I don't think I've shown the derivation of the above formulas on this forum. If anyone was curious where they come from, it's a pretty neat application of radiation laws and geometry.
The temperature of a planet, or any object in thermal equilibrium with its environment, is determined by a balance of energy flowing into it and energy flowing out of it.
If the majority of the energy received by a planet is from sunlight, then we can relate it to the solar luminosity, L*
. The sunlight is spread evenly over a sphere whose radius is the planet's orbital distance a
. The surface area of that sphere is 4πa2
. The planet intersects some of the sunlight, with a cross sectional area of πRp2, and absorbs a fraction of it which is 1 minus the albedo, AB. So the energy flowing into the planet is
By radiation laws, an object with temperature T
radiates thermally with a luminosity proportional to its surface area and its temperature to the 4th power. The proportionality constant is the Stefan-Boltzmann constant, σSB
. So the energy flowing out of the planet is
There is also an "emissivity" factor, ε
, representing how efficiently it emits. (ε=1 for a blackbody, or between 0 and 1 for a "grey" body). For most materials, ε is between 0.9 and 1. It is much lower for metals (because they are good reflectors, and a good reflector is a poor absorber is a poor emitter). Earth with its atmosphere is well approximated has having ε=0.61 due to the greenhouse effect (otherwise, as we will see shortly, Earth would be frozen!).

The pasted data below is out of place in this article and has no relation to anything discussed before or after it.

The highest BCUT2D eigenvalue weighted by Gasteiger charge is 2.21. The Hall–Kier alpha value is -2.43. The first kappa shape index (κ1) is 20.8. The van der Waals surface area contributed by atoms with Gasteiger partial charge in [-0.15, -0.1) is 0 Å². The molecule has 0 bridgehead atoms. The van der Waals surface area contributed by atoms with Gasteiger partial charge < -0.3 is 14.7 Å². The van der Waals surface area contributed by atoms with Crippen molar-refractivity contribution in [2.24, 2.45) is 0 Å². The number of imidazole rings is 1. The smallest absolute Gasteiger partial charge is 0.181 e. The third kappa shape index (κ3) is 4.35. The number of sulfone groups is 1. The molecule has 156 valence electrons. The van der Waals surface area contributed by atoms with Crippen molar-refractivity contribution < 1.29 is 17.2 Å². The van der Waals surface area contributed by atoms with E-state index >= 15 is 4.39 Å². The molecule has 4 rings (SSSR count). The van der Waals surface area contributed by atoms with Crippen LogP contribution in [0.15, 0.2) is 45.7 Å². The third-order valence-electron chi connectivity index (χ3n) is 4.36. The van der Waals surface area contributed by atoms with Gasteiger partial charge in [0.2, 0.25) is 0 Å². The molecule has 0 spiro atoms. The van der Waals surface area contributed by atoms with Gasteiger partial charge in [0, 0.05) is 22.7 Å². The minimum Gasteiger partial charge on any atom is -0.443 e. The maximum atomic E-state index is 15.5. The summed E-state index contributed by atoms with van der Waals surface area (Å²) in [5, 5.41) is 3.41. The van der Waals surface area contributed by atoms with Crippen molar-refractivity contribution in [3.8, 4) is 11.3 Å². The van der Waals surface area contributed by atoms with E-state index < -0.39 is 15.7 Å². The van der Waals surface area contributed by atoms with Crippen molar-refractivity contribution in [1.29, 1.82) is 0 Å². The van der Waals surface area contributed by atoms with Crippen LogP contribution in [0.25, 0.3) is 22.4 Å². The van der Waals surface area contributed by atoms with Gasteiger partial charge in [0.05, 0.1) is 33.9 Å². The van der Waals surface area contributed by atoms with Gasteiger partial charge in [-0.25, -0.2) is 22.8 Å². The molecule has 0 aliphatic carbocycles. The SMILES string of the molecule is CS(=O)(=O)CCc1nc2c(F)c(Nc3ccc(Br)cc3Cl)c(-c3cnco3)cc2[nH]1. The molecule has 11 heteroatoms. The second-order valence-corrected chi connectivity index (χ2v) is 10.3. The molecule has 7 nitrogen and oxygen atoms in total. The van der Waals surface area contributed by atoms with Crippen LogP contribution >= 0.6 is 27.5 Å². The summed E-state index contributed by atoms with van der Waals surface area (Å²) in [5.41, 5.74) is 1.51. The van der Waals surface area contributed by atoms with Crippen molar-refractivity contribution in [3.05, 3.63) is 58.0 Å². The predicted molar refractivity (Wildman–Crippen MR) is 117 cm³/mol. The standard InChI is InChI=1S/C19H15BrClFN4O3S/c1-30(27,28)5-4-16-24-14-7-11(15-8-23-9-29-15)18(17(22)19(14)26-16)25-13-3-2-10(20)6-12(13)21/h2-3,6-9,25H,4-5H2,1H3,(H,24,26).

Finally, set these energy flows equal to each other and solve for the temperature T. After some algebra,
We can also identify the flux F
(watts per square meter) of sunlight to be L/(4πa2
), in which case this simplifies to
Setting a = 1AU = 1.5x1011
L* = 3.85x1026
and ε = 1,
then this predicts the Earth's equilibrium temperature if it were a perfect emitter to be 255 Kelvin, or -18C! Earth clearly cannot be a perfect emitter, or it would be an uninhabitable frozen wasteland. We owe our existence to the greenhouse effect.
The greenhouse effect warms the surface to about 288K, corresponding to ε=0.61. It also cools the upper atmosphere, both by reducing the outgoing thermal radiation (what we call Eout
in this derivation) that reaches it, and also by making those layers radiate to space more efficiently (increasing ε). The greenhouse effect can essentially be thought of as a change in ε with respect to altitude in the atmosphere, decreasing the effectiveness by which the surface can cool by radiating to space, and increasing it at higher altitude.
Of course the actual details of radiation absorption and emission through an atmosphere are very complex, and this simple derivation just treated it as a single layer that is doing the absorbing and emitting. Still, the simple derivation does provide the correct and useful intuitions for understanding, and even calculating, the temperature of a planet from first principles. The same formulas are used in astronomy and Space Engine. They can also be used to estimate the magnitude of the greenhouse effect on other planets (or anti-greenhouse in some cases like Titan).